World's sixth mass extinction still preventable

Jeremy Hance
mongabay.com
March 03, 2011



 The Kihansi spray toad is currently extinct in the wild after its habitat was impacted by a dam. Photo by: Rhett A. Butler.
The Kihansi spray toad is currently extinct in the wild after its habitat was impacted by a dam. Photo by: Rhett A. Butler.

So, here's the good news: a mass extinction, the world's sixth, is still preventable. But the bad news: if species currently threatened with extinction vanish—even over the next thousand years—homo-sapiens will be the first single species responsible for a mass extinction. Comparing today's current extinction crisis with the big five that occurred in the past, a new study in Nature finds that while the situation is dire, the choice is ultimately up to humanity.

"If you look only at the critically endangered mammals—those where the risk of extinction is at least 50 percent within three of their generations—and assume that their time will run out, and they will be extinct in 1,000 years, that puts us clearly outside any range of normal, and tells us that we are moving into the mass extinction realm," explains lead author Anthony D. Barnosky, UC Berkeley professor of integrative biology.

Currently, there are 3,565 species listed as Critically Endangered by the International Union for the Conservation of Nature (IUCN) Red List, however the IUCN has only evaluated around 2.7% of the world's species.


Native to the Indonesian island of Sulawesi, the black-crested macaque (Macaca nigra) is classified by the IUCN Red List as Critically Endangered. Photo by: Rhett A. Butler.
Barnosky added that if species classified as Endangered and Vulnerable go extinct as well, the world could suffer a sixth mass extinction within 300 to 2,200 years. A recent analysis by the International Union for the Conservation of Nature (IUCN) found that 20% of the world's vertebrates were currently threatened with extinction. Most of the world's invertebrates have not even been surveyed for such threats.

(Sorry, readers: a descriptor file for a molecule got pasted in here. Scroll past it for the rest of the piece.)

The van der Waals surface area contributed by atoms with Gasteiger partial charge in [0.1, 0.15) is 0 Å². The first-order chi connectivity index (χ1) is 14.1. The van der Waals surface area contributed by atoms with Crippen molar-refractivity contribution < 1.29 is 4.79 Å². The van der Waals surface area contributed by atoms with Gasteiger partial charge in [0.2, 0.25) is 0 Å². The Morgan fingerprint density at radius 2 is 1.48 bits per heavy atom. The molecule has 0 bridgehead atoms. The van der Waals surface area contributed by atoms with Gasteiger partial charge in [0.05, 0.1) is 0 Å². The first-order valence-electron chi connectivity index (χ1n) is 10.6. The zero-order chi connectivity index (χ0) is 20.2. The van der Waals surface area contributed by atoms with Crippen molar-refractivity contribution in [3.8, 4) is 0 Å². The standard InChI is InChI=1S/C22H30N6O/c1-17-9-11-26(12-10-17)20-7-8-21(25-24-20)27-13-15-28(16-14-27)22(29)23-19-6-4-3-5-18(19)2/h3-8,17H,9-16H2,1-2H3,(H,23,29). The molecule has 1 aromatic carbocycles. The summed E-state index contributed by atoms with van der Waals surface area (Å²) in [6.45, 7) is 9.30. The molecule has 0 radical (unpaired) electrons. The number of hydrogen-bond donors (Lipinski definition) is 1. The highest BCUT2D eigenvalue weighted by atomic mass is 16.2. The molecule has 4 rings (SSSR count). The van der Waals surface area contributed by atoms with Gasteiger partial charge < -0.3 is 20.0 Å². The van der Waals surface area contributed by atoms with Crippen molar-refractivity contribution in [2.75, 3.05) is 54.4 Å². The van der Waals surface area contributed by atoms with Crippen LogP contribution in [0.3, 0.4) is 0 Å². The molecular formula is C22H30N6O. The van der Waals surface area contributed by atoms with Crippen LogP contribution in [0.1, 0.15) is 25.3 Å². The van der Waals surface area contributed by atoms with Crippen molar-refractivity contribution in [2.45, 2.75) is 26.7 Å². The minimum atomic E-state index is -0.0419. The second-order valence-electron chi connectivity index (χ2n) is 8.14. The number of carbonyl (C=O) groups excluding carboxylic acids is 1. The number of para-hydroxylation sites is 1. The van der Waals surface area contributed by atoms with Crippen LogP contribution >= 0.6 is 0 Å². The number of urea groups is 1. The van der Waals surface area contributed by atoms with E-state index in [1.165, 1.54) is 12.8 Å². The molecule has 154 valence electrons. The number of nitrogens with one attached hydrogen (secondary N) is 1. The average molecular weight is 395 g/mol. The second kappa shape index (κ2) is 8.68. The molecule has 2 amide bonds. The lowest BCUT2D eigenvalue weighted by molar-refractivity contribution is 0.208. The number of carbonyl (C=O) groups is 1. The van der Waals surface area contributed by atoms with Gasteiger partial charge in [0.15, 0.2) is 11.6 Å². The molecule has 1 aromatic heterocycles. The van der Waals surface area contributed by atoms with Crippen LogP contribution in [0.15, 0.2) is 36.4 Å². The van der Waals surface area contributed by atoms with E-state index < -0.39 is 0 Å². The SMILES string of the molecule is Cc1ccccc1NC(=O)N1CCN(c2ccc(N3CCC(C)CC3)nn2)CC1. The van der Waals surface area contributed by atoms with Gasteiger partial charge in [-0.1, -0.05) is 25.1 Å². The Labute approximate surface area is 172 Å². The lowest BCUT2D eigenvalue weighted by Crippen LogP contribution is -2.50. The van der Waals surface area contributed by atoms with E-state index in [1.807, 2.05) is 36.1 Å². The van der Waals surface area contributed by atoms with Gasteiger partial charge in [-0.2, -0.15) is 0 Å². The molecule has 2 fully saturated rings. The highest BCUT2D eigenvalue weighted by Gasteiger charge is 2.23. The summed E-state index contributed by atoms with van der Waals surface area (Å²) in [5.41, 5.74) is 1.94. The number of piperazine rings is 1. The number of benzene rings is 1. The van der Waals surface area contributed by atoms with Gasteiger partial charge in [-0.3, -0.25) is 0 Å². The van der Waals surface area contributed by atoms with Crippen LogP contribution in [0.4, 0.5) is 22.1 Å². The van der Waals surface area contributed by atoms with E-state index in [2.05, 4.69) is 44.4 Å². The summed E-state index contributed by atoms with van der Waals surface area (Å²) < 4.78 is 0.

According to Barnoksy, 1-2% of the world's species have vanished " in the groups we can look at clearly", implying that there is still time. But extinctions are still happening faster than they did even during past mass extinctions.

"Just because the magnitude is low compared to the biggest mass extinctions we've seen in a half a billion years doesn't mean to say that they aren't significant," coauthor Charles Marshall, UC Berkeley professor of integrative biology said. "Even though the magnitude is fairly low, present rates are higher than during most past mass extinctions."

Looking at mammals, the study found that current extinction rates were far higher than average: at least 80 mammals have gone extinct in the past 500 years, however, researchers found that looking at the fossil record showed that an average of less than 2 mammals going extinct every million years.

"It looks like modern extinction rates resemble mass extinction rates, even after setting a high bar for defining 'mass extinction,'" Barnosky commented.

Some groups are even more endangered than mammals. According to the IUCN, 33% of amphibians, 27% of reef-building corals, 29% of conifers, and 52% of cycads are currently threatened with extinction.